MARK WIDMER Bill, it’s great to be with you. Thanks for inviting me to take some time to chat.

BILL COPPEL Well, I appreciate you taking the time. So I want to start here, a recreational therapist and a professor of experience design and management. Now, Mark, those are fairly unusual disciplines, if you will. Tell us a little bit about how you got here. How did you discover, I guess, this destination for you professionally?

MARK WIDMER Yeah, it’s a great question. It’s been quite a journey. So, my family is from Northern California. We lived in the San Francisco Bay Area, and then when I was 12, we moved to Placerville, and we lived outside of that small town in the Sierra Nevada foothills. And my father was a hippie who wanted to have a commune. He went to Berkeley, and we spent a lot of time in the outdoors. So, we would go camping as a family, canoeing, and as a teenager, in the South Fork of the American, I worked as a whitewater raft guide. And in college, I studied philosophy, and I didn’t really want to be a lawyer. It didn’t seem like kind of the life that I wanted. And I took some outdoor classes and found out about therapeutic recreation. I ended up going to graduate school and studying therapeutic recreation, really interested in using outdoor experiences because of my love of adventures from my youth and started doing research in wilderness and adventure therapy. And so that’s how it began. I taught classes in therapeutic recreation and did research and worked with wilderness and adventure therapy companies for a number of years. And it’s just been really– I’ve been really fortunate.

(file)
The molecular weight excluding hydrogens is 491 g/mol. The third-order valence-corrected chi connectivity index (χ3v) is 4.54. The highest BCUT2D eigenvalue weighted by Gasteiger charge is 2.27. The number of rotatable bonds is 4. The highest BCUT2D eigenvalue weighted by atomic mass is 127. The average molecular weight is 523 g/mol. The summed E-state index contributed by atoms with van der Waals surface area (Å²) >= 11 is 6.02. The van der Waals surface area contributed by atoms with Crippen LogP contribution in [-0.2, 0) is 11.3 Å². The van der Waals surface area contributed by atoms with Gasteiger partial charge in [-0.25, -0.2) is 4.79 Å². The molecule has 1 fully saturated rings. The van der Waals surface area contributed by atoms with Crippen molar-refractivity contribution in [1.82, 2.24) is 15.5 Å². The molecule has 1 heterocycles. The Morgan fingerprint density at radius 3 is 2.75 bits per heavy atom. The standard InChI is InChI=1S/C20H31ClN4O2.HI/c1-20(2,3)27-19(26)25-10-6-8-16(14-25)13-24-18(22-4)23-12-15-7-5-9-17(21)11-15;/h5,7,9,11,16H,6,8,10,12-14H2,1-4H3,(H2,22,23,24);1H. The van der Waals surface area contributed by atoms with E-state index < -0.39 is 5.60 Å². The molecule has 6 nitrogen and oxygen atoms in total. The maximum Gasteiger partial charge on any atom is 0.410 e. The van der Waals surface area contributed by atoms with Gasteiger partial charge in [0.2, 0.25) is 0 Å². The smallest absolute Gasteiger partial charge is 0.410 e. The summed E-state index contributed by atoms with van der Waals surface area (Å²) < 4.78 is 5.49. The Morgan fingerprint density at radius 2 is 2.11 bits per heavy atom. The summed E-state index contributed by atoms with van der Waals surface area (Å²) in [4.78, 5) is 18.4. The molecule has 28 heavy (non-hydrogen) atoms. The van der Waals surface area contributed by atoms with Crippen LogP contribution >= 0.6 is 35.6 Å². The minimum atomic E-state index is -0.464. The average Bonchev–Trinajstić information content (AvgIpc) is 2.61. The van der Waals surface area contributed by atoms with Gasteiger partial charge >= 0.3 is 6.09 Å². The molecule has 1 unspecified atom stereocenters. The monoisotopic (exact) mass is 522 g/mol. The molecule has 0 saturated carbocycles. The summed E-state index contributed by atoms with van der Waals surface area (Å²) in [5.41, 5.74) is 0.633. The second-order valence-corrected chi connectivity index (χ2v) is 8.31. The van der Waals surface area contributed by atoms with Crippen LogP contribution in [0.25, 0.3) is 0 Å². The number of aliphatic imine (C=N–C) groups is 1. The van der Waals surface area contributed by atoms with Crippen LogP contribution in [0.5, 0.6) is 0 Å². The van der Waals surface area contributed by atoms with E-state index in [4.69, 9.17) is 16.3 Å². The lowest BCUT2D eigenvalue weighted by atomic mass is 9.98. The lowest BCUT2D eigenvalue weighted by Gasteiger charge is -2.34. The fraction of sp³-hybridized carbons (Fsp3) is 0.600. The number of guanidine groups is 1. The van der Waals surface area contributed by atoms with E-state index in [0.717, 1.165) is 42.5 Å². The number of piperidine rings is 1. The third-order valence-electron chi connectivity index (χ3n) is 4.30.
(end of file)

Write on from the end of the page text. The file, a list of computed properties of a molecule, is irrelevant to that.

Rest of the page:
BILL COPPEL So, you’ve heard the expression living the dream. I think you’re one of the first people I’ve met that is actually living their dream, having been able to do this your entire life. What is it about– yeah. So, what is it about that outdoor adventure experience that helps people begin to discover, and then ultimately internalize their values and what really matters in life? And you often talk about this and your team, which is about this notion of living intentionally. Share with our listeners what you’ve discovered through your research and your own journey, your personal journey, to the power that that outdoor adventure experience can have.